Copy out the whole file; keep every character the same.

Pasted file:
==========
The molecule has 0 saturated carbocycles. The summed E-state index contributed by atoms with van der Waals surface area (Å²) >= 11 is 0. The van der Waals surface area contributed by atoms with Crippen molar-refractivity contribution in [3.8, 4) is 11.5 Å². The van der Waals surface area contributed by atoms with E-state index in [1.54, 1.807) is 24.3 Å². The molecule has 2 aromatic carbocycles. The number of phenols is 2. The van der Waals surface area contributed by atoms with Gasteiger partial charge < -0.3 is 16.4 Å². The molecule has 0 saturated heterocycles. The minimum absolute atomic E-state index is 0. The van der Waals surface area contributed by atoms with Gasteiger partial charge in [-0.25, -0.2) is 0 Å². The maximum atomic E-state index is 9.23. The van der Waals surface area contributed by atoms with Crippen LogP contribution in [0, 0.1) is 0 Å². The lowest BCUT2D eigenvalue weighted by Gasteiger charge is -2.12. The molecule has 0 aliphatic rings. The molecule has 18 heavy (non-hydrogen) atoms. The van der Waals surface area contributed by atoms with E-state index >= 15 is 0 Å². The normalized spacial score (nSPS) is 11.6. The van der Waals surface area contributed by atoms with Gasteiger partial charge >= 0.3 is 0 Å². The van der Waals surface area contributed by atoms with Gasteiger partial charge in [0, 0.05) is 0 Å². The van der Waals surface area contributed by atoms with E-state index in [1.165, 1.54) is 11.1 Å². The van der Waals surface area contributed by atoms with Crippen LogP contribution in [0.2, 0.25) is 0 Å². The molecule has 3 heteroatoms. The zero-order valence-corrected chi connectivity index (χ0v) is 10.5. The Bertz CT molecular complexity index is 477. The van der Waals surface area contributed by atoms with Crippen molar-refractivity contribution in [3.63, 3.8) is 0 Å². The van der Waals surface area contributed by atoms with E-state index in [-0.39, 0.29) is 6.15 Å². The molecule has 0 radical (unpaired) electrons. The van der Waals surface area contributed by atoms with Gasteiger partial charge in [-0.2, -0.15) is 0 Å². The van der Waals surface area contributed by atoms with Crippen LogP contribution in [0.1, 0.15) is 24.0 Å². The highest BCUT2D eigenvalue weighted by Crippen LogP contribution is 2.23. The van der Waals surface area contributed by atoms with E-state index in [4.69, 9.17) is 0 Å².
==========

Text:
The molecule has 0 saturated carbocycles. The summed E-state index contributed by atoms with van der Waals surface area (Å²) >= 11 is 0. The van der Waals surface area contributed by atoms with Crippen molar-refractivity contribution in [3.8, 4) is 11.5 Å². The van der Waals surface area contributed by atoms with E-state index in [1.54, 1.807) is 24.3 Å². The molecule has 2 aromatic carbocycles. The number of phenols is 2. The van der Waals surface area contributed by atoms with Gasteiger partial charge < -0.3 is 16.4 Å². The molecule has 0 saturated heterocycles. The minimum absolute atomic E-state index is 0. The van der Waals surface area contributed by atoms with Gasteiger partial charge in [-0.25, -0.2) is 0 Å². The maximum atomic E-state index is 9.23. The van der Waals surface area contributed by atoms with Crippen LogP contribution in [0, 0.1) is 0 Å². The lowest BCUT2D eigenvalue weighted by Gasteiger charge is -2.12. The molecule has 0 aliphatic rings. The molecule has 18 heavy (non-hydrogen) atoms. The van der Waals surface area contributed by atoms with E-state index >= 15 is 0 Å². The normalized spacial score (nSPS) is 11.6. The van der Waals surface area contributed by atoms with Gasteiger partial charge >= 0.3 is 0 Å². The van der Waals surface area contributed by atoms with Gasteiger partial charge in [0, 0.05) is 0 Å². The van der Waals surface area contributed by atoms with E-state index in [1.165, 1.54) is 11.1 Å². The van der Waals surface area contributed by atoms with Crippen LogP contribution in [0.2, 0.25) is 0 Å². The molecule has 3 heteroatoms. The zero-order valence-corrected chi connectivity index (χ0v) is 10.5. The Bertz CT molecular complexity index is 477. The van der Waals surface area contributed by atoms with Crippen molar-refractivity contribution in [3.63, 3.8) is 0 Å². The van der Waals surface area contributed by atoms with E-state index in [-0.39, 0.29) is 6.15 Å². The molecule has 0 radical (unpaired) electrons. The van der Waals surface area contributed by atoms with Gasteiger partial charge in [-0.2, -0.15) is 0 Å². The van der Waals surface area contributed by atoms with Crippen LogP contribution in [0.1, 0.15) is 24.0 Å². The highest BCUT2D eigenvalue weighted by Crippen LogP contribution is 2.23. The van der Waals surface area contributed by atoms with E-state index in [4.69, 9.17) is 0 Å².